So, because I had been buying Things for my Lady

laft Night, I was resolv'd to tell my Money, to fee if it was

right. Now you must know, because my Trunk has a

very bad Lock, Therefore all the Money I have, (which, God

knows, is a very small Stock,) I keep in my Pocket, ty'd about my Middle,

next my Smock, So, when I went to put up my Purse, as God

would have it, my Smock was unript ; And instead of putting it into my Pocket, down

it lipt:

Then the Bell rung, and I went down to put my

Lady to Bed; And, God knows, I thought my Money was as

safe as my Maidenhead. So, when I came up again, I found my Pocket

feel very light, But when I search'd, and miss'd my Purse, Lord!

I thought, I should have sunk outright: Lord! Madam, says Mary, how d’ye do? Indeed,

faid I, never worse : But

pray, Mary, can you tell what I have done with my Purse! Lord help me, said Mary, I never stirr'd out of

this Place : Nay, said I, I had it in Lady Belty's Chamber,

that's a plain Case.


So, Mary got me to Bed, and cover'd me up warm; However, she stole away my Garters, that I might

do my self no Harm. So, I tumbled and toss'd all Night, as you may

very well think; But hardly ever set my Eyes together, or dept a

Wink. So, I was a-dream'd, methought, that we went and

search'd the Folks round; And in a Corner of Mrs. Duke's Box, ty'd in a

Rag, the Money was found. So, next Morning we told * Whittle, and he fell a

swearing; Then my Dame + Wadgar came, and she, you

know, is thick of Hearing: Dame, said I, as loud as I could bawl, do you

know what a Loss I have had ? Nay, said she, my Lord || Collway's Folks are all

very fad;

For my Lord § Dromedary comes a Tuesday with

out fail ; Pugh! said I, but that's not the Business that I ail. Says ** Cary, says he, I have been a Servant this

Five and Twenty Years, come Spring; And in all the Places I liv'd, I never heard of such

a Thing.

B 2


Earl of BERKELEY's Valet. + The old deaf HouseKeeper.

GALWAY. § DROGHEDA, who with the Primate were to succeed the two Earls.

** Clerk of the Kitchen.

Yes, says the Steward, I remember, when I was ať

my Lady Shrewsbury's, Such a Thing as this happen'd, just about the Time

of Goofeberries.
So I went to the Party suspected, and I found her

: full of Grief;
(Now you must know, of all Things in the World,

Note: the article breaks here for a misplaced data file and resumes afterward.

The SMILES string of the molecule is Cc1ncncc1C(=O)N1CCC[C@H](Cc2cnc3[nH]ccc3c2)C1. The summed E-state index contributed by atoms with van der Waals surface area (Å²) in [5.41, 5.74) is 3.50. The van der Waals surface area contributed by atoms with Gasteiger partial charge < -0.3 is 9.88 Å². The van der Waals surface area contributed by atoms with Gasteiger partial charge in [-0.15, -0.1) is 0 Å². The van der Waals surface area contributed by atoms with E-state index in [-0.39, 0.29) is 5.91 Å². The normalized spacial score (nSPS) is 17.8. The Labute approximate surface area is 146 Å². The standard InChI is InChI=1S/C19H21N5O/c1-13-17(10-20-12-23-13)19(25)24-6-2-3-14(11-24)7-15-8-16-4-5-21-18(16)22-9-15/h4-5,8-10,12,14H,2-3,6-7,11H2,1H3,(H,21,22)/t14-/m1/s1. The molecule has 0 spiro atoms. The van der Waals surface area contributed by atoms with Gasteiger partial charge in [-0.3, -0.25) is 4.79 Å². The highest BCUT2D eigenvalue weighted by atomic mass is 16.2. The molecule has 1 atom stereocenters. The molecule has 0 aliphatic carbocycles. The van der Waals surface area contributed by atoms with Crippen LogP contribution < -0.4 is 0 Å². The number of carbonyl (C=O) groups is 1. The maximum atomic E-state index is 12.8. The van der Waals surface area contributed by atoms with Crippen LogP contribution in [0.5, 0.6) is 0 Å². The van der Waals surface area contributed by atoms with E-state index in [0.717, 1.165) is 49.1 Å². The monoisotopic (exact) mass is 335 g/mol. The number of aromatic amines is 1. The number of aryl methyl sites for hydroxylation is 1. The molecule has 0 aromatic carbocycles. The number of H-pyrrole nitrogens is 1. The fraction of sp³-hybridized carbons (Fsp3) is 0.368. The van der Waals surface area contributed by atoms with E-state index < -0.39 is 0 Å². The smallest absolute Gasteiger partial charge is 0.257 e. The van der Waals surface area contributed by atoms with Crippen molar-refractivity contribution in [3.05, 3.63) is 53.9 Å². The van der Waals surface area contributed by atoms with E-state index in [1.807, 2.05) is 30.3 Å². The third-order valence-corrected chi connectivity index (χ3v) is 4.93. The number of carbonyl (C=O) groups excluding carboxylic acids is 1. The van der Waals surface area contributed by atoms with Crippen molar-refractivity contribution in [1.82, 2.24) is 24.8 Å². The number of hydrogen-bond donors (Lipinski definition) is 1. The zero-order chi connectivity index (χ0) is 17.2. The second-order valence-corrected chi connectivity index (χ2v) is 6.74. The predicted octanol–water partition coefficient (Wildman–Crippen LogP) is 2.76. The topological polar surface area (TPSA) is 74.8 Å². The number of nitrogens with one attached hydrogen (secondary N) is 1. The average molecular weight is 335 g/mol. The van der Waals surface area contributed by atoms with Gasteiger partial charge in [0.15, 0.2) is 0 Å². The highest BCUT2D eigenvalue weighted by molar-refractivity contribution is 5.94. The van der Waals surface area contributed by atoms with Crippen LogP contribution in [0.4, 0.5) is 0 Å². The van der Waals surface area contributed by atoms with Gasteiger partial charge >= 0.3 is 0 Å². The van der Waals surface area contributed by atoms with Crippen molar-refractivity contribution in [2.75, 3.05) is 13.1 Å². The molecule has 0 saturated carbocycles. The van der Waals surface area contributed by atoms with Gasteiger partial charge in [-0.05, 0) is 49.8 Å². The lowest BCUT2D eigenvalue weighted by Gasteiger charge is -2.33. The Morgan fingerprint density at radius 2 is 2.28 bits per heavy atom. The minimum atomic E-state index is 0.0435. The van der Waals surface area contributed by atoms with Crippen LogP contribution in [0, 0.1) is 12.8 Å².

I hate a Thief.)
However, I was resolv'd to bring the Discourse

sily about;
Mrs. * Dukes, said I, here's an ugly Accident has

happen’d out:
'Tis not that I value the Money † three Skips of a

But the Thing I stand upon is, the Credit of the

House :
'Tis true, Seven Pounds; Four Shillings, and Six

Pence, makes a great Hole in my Wages; Besides, as they fay, Service is no Inheritance in

these Ages. Now, Mrs. Dukes, you know, and every Body

understands, That tho’ 'tis hard to judge, yet Money can't go

without Hands. The Devil take me, said she, (blessing her felf,) if

ever I saw't! So the roar'd like a Bedlam, as thof I had callid her all to naught :


[ocr errors]

* A Servant, one of the Foct nen's Wives. + An usual Saying of hers.

So you know, what could I say to her any more?
I e'en left her, and came away as wise as I was

before. Well: But then they would have had me gone to

the Cunning-Man: No, faid I, 'cis the same Thing, the Chaplain will

be here anon. So the Chaplain came in. Now the Servants say he

is my Sweet-heart, Because he's always in my Chamber, and I always

take his Part; So, as the Devil would have it, before I was aware,

out I blunderd, Parson, said I, can you cast a Nativity, when a

Body's plunder'd ? (Now you must know, he hates to be call'd Parfon

like the Devil.) Truly, says he, Mrs. Nab, it might become you to

be more civil: If your Money be gone, as a learned Divine says,

d'ye see, You are no Text for my handling, fo take that

from me: I was never taken for a Conjurer' before, I'd have

you to know: Lord, said I, don't be angry, I am sure I never

thought you so: You know, I honour the Cloth; I design to be a

Parfon's Wife; I never took one in your Coat for a Conjurer in all With that, he twisted his Girdle at me like a Rope ;

my Life.

as who should say, Now you may go hang your self for me, and so

went away. Well; I thought, I fhould have swoon'd: Lord,

said I, what fhall I do? I have lost my Money ; and I shall lose my True

love too. So, my Lord call’d me ; * Harry, said my Lord,

don't cry,

I'll give something towards thy Loss: And says

my Lady, so will I. Oh! but said I; what if after all, the Chaplain

won't come to? For that, he said, (an't please your Excellencies,) I

muft petition You.

The Premisses tenderly consider'd, I desire

your Excellencies Protection : And that I may have a Share in next Sunday's Col

lection : And over and above, that I may have your Excel

lencies Letter, With an Order for the Chaplain aforesaid; or in

stead of him a better. And then your poor Petitioner, both Night and Day, Or the Chaplain (for 'cis his Trade,) as in Duty

bound, shall ever pray.


A Cant Word of my Lord and Lady to Mrs. HARRIS.


« ForrigeFortsett »